Letter: The Founders didn’t envision this debate over guns

Sunday, October 08, 2017

At the time of the Revolution, 13 steps were needed to reload and fire a musket. It took an average colonist a-minute-and-a-half to fire two rounds. It took an expert militiaman 30 seconds. ​Therefore, when the Bill of Rights was drafted, an expert marksman could fire two rounds in one minute.

They didn’t conceive of guns capable of firing more than 100 rounds per minute. And even with the limited technology of the time, the Founders hadn’t intended the Amendment to guarantee an individual’s unrestrained right to stockpile weapons for personal reasons. The Amendment was intended to reduce states’ fear of being overrun by a standing federal army by protecting state militias.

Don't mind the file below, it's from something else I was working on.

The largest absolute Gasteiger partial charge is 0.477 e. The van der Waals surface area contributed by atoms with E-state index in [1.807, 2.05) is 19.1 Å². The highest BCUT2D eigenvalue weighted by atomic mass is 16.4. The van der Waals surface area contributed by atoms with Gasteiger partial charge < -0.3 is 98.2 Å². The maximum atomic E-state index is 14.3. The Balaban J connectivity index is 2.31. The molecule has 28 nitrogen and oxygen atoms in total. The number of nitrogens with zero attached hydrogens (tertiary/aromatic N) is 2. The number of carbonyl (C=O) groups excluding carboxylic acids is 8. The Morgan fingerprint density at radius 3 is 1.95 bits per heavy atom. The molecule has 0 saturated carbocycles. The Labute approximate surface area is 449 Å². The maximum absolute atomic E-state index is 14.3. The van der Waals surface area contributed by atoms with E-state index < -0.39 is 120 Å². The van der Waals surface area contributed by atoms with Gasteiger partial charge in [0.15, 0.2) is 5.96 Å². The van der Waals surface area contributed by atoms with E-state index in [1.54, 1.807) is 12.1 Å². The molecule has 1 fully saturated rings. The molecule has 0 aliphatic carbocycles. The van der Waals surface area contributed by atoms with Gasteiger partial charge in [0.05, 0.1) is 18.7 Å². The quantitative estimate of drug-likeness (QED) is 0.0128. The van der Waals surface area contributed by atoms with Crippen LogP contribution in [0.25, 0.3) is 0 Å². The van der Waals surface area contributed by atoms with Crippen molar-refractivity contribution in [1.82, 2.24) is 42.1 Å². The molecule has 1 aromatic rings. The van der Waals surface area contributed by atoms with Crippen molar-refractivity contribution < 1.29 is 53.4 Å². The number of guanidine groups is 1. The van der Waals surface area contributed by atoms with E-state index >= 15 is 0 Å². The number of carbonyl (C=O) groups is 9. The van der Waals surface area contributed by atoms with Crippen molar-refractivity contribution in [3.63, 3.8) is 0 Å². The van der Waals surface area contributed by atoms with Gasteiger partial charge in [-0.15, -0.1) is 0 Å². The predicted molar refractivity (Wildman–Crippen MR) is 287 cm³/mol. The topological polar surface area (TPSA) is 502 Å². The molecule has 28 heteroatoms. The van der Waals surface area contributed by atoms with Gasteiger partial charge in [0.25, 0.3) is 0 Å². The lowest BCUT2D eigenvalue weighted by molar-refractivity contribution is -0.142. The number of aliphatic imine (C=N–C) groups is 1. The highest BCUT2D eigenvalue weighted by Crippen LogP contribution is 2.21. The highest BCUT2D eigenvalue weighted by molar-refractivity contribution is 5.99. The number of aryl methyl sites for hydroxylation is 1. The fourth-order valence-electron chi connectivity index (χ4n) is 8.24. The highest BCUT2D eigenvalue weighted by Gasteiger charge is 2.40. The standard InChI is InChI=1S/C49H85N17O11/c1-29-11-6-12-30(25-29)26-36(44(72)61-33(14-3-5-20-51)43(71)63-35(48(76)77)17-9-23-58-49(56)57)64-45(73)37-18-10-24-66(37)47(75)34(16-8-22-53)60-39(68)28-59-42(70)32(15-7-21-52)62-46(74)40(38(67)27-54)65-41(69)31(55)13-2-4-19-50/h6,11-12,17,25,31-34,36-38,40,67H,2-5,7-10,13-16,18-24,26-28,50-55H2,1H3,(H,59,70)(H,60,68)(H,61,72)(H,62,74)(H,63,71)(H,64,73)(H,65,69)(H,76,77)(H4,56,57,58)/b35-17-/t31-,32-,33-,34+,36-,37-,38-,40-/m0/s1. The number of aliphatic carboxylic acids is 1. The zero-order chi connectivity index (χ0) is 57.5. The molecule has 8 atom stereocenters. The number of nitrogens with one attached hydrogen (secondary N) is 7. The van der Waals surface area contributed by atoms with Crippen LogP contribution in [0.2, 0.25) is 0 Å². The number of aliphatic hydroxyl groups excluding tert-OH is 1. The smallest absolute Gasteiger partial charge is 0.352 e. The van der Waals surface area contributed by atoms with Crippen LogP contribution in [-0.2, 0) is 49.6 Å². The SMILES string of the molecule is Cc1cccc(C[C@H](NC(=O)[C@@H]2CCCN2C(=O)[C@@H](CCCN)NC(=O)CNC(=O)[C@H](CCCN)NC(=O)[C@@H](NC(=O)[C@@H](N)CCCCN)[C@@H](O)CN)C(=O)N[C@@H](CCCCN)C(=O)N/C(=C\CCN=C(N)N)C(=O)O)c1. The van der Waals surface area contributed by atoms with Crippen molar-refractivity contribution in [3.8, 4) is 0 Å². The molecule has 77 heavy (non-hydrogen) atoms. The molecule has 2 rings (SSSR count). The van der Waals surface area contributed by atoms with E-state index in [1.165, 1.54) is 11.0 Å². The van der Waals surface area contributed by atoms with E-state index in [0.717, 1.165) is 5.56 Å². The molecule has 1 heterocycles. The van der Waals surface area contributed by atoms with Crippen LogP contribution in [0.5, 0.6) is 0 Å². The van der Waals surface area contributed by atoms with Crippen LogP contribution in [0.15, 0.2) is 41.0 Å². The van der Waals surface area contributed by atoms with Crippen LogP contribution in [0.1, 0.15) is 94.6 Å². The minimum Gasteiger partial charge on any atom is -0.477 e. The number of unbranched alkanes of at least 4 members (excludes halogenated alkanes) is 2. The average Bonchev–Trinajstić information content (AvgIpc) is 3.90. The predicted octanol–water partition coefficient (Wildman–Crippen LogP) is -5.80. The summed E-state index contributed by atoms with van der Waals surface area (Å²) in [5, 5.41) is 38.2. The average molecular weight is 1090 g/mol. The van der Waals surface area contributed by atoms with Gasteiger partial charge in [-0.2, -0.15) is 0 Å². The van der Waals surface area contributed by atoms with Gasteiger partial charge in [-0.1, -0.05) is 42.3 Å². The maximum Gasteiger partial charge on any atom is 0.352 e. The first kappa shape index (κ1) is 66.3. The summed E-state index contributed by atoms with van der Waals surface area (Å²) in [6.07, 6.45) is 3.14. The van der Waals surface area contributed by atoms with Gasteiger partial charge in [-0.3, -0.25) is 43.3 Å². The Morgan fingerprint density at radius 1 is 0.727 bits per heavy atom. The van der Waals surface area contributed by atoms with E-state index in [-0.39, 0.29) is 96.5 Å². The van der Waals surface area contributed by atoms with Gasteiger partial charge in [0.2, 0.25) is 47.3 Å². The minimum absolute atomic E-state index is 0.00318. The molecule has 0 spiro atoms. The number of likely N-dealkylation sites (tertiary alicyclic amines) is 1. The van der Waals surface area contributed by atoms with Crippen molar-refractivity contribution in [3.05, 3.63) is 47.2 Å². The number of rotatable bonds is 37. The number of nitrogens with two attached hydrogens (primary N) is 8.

Two hundred years of jurisprudence followed the Founders’ narrow view of the Amendment. So let’s stop pretending the modern overly broad reading of the Second Amendment is based on the Founders’ intent. And let’s take an honest look at its impact.

In 1996, in Dunblane, Scotland, a gunman murdered 16 young children and their teacher. In response, Great Britain enacted strong restrictions on the private ownership and storage of guns. There has been one mass shooting in the entire U.K. since. In 1999, two students murdered 12 classmates and one teacher at Columbine High School. Instead of gun laws, politicians and the gun lobby that owns them offered their thoughts and prayers.

Those thoughts and prayers didn’t stop the tragedies at Sandy Hook, Virginia Tech, Pulse Nightclub, the Aurora Theater, a Las Vegas concert, and elsewhere.

It’s time politicians offered more than thoughts and prayers.

Malia Ebel